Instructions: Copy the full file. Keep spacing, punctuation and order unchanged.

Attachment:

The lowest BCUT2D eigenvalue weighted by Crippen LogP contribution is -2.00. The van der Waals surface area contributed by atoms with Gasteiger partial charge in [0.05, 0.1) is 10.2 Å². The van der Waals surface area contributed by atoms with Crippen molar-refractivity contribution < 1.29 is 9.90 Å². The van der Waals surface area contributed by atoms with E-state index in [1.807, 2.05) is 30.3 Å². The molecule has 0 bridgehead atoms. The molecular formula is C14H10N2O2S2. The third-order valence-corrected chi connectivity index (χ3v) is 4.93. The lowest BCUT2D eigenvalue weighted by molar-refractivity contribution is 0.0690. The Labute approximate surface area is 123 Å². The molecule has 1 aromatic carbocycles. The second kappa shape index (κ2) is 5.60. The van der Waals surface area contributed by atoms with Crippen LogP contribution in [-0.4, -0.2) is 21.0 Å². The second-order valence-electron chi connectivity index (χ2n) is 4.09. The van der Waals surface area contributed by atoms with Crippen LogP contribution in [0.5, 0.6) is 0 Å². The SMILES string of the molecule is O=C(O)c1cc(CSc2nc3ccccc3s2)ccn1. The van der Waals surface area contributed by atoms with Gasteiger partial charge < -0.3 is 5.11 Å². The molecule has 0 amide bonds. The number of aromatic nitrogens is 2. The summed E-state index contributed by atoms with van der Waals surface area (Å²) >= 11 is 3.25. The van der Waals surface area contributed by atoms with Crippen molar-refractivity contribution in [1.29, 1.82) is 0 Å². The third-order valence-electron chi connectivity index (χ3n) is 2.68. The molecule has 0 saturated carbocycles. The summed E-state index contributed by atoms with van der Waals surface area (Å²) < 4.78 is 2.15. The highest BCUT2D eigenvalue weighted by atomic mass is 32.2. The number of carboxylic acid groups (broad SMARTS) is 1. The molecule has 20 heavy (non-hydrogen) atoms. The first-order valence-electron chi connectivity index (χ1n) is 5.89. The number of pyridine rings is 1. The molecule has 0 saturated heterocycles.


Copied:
The lowest BCUT2D eigenvalue weighted by Crippen LogP contribution is -2.00. The van der Waals surface area contributed by atoms with Gasteiger partial charge in [0.05, 0.1) is 10.2 Å². The van der Waals surface area contributed by atoms with Crippen molar-refractivity contribution < 1.29 is 9.90 Å². The van der Waals surface area contributed by atoms with E-state index in [1.807, 2.05) is 30.3 Å². The molecule has 0 bridgehead atoms. The molecular formula is C14H10N2O2S2. The third-order valence-corrected chi connectivity index (χ3v) is 4.93. The lowest BCUT2D eigenvalue weighted by molar-refractivity contribution is 0.0690. The Labute approximate surface area is 123 Å². The molecule has 1 aromatic carbocycles. The second kappa shape index (κ2) is 5.60. The van der Waals surface area contributed by atoms with Crippen LogP contribution in [-0.4, -0.2) is 21.0 Å². The second-order valence-electron chi connectivity index (χ2n) is 4.09. The van der Waals surface area contributed by atoms with Crippen LogP contribution in [0.5, 0.6) is 0 Å². The SMILES string of the molecule is O=C(O)c1cc(CSc2nc3ccccc3s2)ccn1. The van der Waals surface area contributed by atoms with Gasteiger partial charge < -0.3 is 5.11 Å². The molecule has 0 amide bonds. The number of aromatic nitrogens is 2. The summed E-state index contributed by atoms with van der Waals surface area (Å²) >= 11 is 3.25. The van der Waals surface area contributed by atoms with Crippen molar-refractivity contribution in [1.29, 1.82) is 0 Å². The third-order valence-electron chi connectivity index (χ3n) is 2.68. The molecule has 0 saturated carbocycles. The summed E-state index contributed by atoms with van der Waals surface area (Å²) < 4.78 is 2.15. The highest BCUT2D eigenvalue weighted by atomic mass is 32.2. The number of carboxylic acid groups (broad SMARTS) is 1. The molecule has 20 heavy (non-hydrogen) atoms. The first-order valence-electron chi connectivity index (χ1n) is 5.89. The number of pyridine rings is 1. The molecule has 0 saturated heterocycles.